TOPEKA, Kan. — Democratic leaders on Tuesday proposed modifying Kansas' 2007 gambling laws to help expand state programs to train unemployed workers, repair infrastructure and help small business.

Senate Minority Leader Anthony Hensley, of Topeka, and House Minority Leader Paul Davis, of Lawrence, said the state could create new jobs by changing existing gambling laws to encourage development of a southeastern Kansas casino and slot machines at three race tracks.

Called Kansas Jobs First, the 14-bill package looks to retrain workers who need new skills. It also would share some gambling money with cities and counties for local infrastructure projects. The package would cost the state $11.1 million in fiscal year 2013 beginning July 1, 2012.

"There's no more important issue, we believe, for the Legislature to spend its time than the issue of creating jobs for the people of Kansas," Hensley said. "Families are still struggling to keep a roof over their head, to pay for their child's doctor bills, to keep their gas tank full. Kansas workers are still hurting."

The state Department of Labor said Tuesday that the seasonally adjusted unemployment rate in Kansas was 6.5 percent in November, down from 6.7 percent in October. More than 91,000 were residents out of work.

Kansas allows for four state-owned casinos under the 2007 law, which also authorized slot machines at three dog racing tracks. One casino is open in Dodge City and another, the Kansas Star, opens the day after Christmas. A third will open in early 2012 in Wyandotte County.

Democrats want to spur development of the fourth zone in southeastern Kansas by lowering the current $200 million investment threshold to $100 million to encourage investors. In addition, Democrats would modify the percentage of revenues that racetrack owners would collect to encourage them to reopen closed facilities.

Democrats would like to use a portion of the gambling revenue to address a backlog of maintenance projects at Kansas universities. The repairs to buildings and other infrastructure are estimated to be close to $900 million, Hensley said.

Republican Gov. Sam Brownback said legislators would be busy enough this session without reopening the often thorny issue of gambling.

"We welcome all ideas on how to create jobs in Kansas, and look forward to working with all Kansas legislators in the coming session to move our great state forward," Brownback said Tuesday. "Our focus is on the full agenda already proposed with KPERS reform, pro-growth tax policy, Medicaid reform, school finance and water conservation."

Republicans have argued that the state should not rely on gambling revenue to pay its bills and have been reluctant to reopen debate on modifying the law to help southeastern Kansas or the race tracks. Davis said the state should have revisited the issue in 2009 and 2010 when it was trying to close budget gaps caused by the Great Recession.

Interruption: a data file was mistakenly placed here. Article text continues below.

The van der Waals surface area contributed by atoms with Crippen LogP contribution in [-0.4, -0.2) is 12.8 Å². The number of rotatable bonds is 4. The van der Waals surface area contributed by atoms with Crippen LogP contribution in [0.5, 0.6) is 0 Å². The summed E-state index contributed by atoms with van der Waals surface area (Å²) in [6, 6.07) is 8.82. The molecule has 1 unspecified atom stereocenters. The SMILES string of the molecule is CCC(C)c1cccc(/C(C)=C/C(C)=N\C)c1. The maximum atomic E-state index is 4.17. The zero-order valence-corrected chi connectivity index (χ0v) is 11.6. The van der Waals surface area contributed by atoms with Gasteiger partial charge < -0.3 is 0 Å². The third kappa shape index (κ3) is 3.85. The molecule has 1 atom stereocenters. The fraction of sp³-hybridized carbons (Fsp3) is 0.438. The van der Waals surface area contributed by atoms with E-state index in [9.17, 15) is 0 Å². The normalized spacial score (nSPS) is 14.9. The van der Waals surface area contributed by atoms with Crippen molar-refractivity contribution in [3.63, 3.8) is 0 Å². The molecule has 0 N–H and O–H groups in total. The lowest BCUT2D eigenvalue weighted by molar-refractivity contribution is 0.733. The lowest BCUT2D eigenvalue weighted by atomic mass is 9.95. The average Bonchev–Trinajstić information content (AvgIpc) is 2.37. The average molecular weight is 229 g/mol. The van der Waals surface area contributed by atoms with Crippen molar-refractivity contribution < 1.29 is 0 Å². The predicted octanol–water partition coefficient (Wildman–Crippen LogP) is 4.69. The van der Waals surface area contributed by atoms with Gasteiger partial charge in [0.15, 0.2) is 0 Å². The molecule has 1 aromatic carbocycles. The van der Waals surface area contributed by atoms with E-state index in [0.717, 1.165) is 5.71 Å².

In 2014 the package would generate $5.4 million for the state primarily through new revenue from the racetracks, Democrats said. That amount increases to $15.4 million in 2015 when a new casino would likely open in the southeastern zone, either in Cherokee or Crawford counties.

"We tried to be very, very conservative in our estimates, especially with the gaming dollars, because it's easy to count those moneys before they arrive in the state bank," Davis said.

Hensley and Davis said though the 14 bills represented Democratic values that they would expect that the measures could find bipartisan support. Democrats are outnumbered by Republicans 32-8 in the Senate and 92-33 in the House.

"It is time for partisan politics to take a back seat and for our state Legislature to make job growth our top priority this session," Davis said.

Hensley said too many Kansas residents remain out of work, and the administration and legislators must do more to help retrain workers to give them the skills for what jobs are available. The proposed legislation also would require companies working on a state contract worth $100,000 or more to ensure that at least 70 percent of the workers on the contract are Kansas residents.

Retraining and technical education programs would cost the state $18.6 million in the next fiscal year, increasing by an additional $18.6 million in 2014 and 2015.

Democrats also want new protections for Kansas businesses and workers, including banning the practice of giving preferential treatment to job applicants who are already employed or by conducting credit checks on applicants.

The plan also calls for accelerating some of the projects in the state's 10-year transportation program enacted in 2010. The goal would be to start some of the road and bridge projects early to put more construction workers back on the job. Those projects are funded by special revenue sources, including a 0.4 percent statewide sales tax.